*A seven year-old girl, explaining why her daddy, a Ph.D in philosophy could not give medical advice: “He is a doctor, but not the kind that can do anyone any good.”
*Anonymous remark in the corridor: “Nero thought he had defeated the Christians but ever since he died there have been millions of dogs named Nero and millions of people called Paul.”
*Mary to Jesus, as he arrives dressed as the Infant of Prague: “I don’t care who you are, you’re not going out dressed like that!”
*A Dene Native, to an American tourist who asked him whether the Dene thought their way of life was a good one: ‘We don’t know. We’ve never had anything worse to compare it to!”
*Professor to a student: “Even though you’re exceptionally well qualified, I’d say that ‘Victim’ is not a good career choice.
*The author of 2 Kings laying the biblical foundation for men being asked to do the dishes: “I will scour Jerusalem as a man scours a dish and, having scoured it, turns it upside down.” (21, 13)
*A narcissist on his over-powering propensity for revenge: “It’s an I for an I!”
*Saul Bellow to the academy of learning: “The visions of genius always seem to become the canned goods of the intellectuals.”
*Christina Crawford on the poor man’s dark night of the soul: “Lost is a place too!”
*Tim Allen on the difficulties of gender: ”You can’t turn a man into a woman; well, actually you can, but it is expensive, and in the end you still can’t do anything about the large hands and Adam’s apple.”
*Albert Camus on taking revenge against intellectual critics: “The best revenge you can have on intellectuals is to be madly happy!”
*David Tracy on the mixed blessing of the internet: “On the one hand, modern communications can cross all boundaries and disrupt and level all totalitarian regimes and oppressive structures and subvert all political, cultural, and ecclesial hegemonies. But on the other hand, they can also cross all boundaries and level all traditions, subvert all communities, and dis-empower all memory of suffering.
*D.H. Lawrence on the naiveté of our faith in modern technique for solving relational questions: “I am not a mechanism, an assembly of various section. And it not because the mechanism is working wrongly, that I am ill.”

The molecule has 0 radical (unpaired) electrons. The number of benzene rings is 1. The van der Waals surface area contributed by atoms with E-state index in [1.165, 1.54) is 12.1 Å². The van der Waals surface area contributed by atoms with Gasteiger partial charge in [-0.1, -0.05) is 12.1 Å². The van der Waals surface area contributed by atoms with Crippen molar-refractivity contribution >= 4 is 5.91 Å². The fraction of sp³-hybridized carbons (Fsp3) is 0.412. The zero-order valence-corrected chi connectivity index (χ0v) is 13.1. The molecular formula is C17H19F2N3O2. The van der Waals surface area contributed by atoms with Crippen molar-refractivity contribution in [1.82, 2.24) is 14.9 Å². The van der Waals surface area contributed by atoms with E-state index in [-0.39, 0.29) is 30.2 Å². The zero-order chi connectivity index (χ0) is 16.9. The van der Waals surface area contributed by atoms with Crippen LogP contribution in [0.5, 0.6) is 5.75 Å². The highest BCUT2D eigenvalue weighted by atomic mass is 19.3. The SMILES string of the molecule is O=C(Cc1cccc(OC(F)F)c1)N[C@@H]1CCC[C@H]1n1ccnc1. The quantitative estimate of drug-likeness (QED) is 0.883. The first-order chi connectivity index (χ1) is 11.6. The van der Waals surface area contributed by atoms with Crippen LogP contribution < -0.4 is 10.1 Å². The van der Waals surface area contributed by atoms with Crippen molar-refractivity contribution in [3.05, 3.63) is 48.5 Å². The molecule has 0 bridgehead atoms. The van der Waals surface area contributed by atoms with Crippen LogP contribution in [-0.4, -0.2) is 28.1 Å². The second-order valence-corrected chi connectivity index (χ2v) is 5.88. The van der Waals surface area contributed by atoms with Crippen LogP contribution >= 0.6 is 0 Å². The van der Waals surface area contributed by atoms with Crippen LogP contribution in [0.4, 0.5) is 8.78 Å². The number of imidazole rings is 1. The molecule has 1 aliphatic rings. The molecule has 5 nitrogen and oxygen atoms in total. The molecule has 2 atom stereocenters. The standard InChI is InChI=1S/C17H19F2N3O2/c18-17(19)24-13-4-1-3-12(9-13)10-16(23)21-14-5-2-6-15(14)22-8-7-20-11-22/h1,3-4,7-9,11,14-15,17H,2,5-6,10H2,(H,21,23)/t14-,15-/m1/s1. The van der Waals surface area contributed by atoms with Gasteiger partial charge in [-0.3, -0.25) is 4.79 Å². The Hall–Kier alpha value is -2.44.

*A feminist philosopher with another take on the old metaphysical conundrum: If a tree falls in the woods and there is nobody present to hear it fall, does it still make a sound? … “If a man speaks and there is no woman there to correct him – is he still wrong?
*A contemporary theologian explaining some of the new options being given in hell: ‘‘you have a choice between the classical hell fire … or watching Golf videos for all eternity!”
*Neurotic explaining himself: “I always feel bad when I feel good for fear that when I don’t feel this good I will feel worse!”
* James Hillman on the achievements of pop culture: “When the tradition of Romantic grandeur, with its cast of lunatics, lovers, and poets, is down-sized by egalitarianism deconstructed by academic cynicism or labeled grandiosity by psychoanalytic diagnostics, then the vacancy in the culture is occupied by pop-star squatters, trumped up magnificoes, and Batman, civilization left with only tinsel celebrities to model its culture.”
*Post-feminist philosopher, Camille Paglia, to the culture: “Prozac is the drug of choice for glum politically correct sentimentalists unable to face the spiritual deficiencies at the heart of their own decaying liberalism … what a bore.”
Soren Kierkegaard gave the keynote address and he closed with these words: “Something wonderful has happened to me. I was caught up in the seventh heaven. There sat all the gods in assembly. By special grace, I was granted the privilege of making a wish. ‘Wilt thou,’ said Mercury, ‘have youth or beauty or power or a long life or the most beautiful maiden or any of the other glories we have in the chest? Choose, but only one thing.’ For a moment I was at a loss. Then I addressed myself to the gods as follows: ‘Most honorable contemporaries, I choose this one thing, that I may always have the laugh on my side.’ Not one of the gods said a word; on the contrary, they all began to laugh. From that I concluded that my wish was granted, and found that the gods knew how to express themselves with taste; for it would barely have been suitable to have answered gravely. ‘Thy wish is granted.”‘